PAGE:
NCAA Finds Former College Basketball Coach in Violation of Gambling Rules

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An investigation run by the NCAA has concluded that a former coach of the Sewanee women’s basketball team broke the gambling regulations of the association.

According to the NCAA, the unnamed coach placed bets totaling over $93,000 on both collegiate and professional games over two years. The NCAA’s rules on sports betting and ethical conduct strictly forbid athletic department staff from betting on sports in which they are involved.

The Division III Committee on Infractions hearing panel discovered that the coach placed at least 20 bets on women’s basketball games. However, it was found that none of these bets involved the Sewanee team, also known as the University of the South.

Sports Integrity Not Compromised

The panel said that the infractions were “individual in nature” and stressed that the bets do not seem to have affected the integrity of the competitions.

Regardless of the evolving views and prevalence of sports wagering, such activities remain against NCAA rules. Given the prevalence of sports wagering activities on college campuses, it is arguably even more important that those closest to student-athletes refrain from such behaviors to protect student-athletes.

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This case follows another that resulted in Brad Bohannon, the former Alabama baseball coach, being issued a 15-year show-cause order for his involvement in gambling-related activities.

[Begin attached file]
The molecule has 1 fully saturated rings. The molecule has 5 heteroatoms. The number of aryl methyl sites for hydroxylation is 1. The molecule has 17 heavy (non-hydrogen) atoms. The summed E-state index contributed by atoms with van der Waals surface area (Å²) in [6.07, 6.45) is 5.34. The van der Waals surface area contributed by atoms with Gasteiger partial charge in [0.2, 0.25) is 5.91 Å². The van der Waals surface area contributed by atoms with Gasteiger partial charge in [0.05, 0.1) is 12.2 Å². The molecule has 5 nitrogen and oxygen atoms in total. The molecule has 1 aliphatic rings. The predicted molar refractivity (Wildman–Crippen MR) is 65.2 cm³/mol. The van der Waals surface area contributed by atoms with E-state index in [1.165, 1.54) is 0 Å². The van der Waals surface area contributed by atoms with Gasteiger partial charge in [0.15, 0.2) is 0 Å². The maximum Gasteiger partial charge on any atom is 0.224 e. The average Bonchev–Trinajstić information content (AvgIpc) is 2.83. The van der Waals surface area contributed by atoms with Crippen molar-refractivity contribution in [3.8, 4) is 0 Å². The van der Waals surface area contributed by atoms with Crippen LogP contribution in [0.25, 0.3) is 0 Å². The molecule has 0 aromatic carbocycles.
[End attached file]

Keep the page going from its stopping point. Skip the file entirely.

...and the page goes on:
Related: NBA Referee Eric Lewis Bids Farewell amidst Controversy

Sewanee Alerted to in March 2023

The Tennessee Sports Wagering Advisory Council alerted Sewanee to the coach’s gambling activity in March 2023. While the coach was not named, Brody Curry resigned as Sewanee women’s basketball coach in July last year. Curry had previously been an assistant coach for the men’s team from 2020 to 2022.

The unnamed coach received a show-cause order, which includes a five-game suspension effective at the beginning of the first season should another NCAA institution hire him within the next two years. Additionally, any institution that employs the coach during the show-cause term is mandated to provide him with monthly individual rules education.

Furthermore, the NCAA Committee on Infractions has placed Sewanee on a one-year probation and issued it a $1,500 fine.

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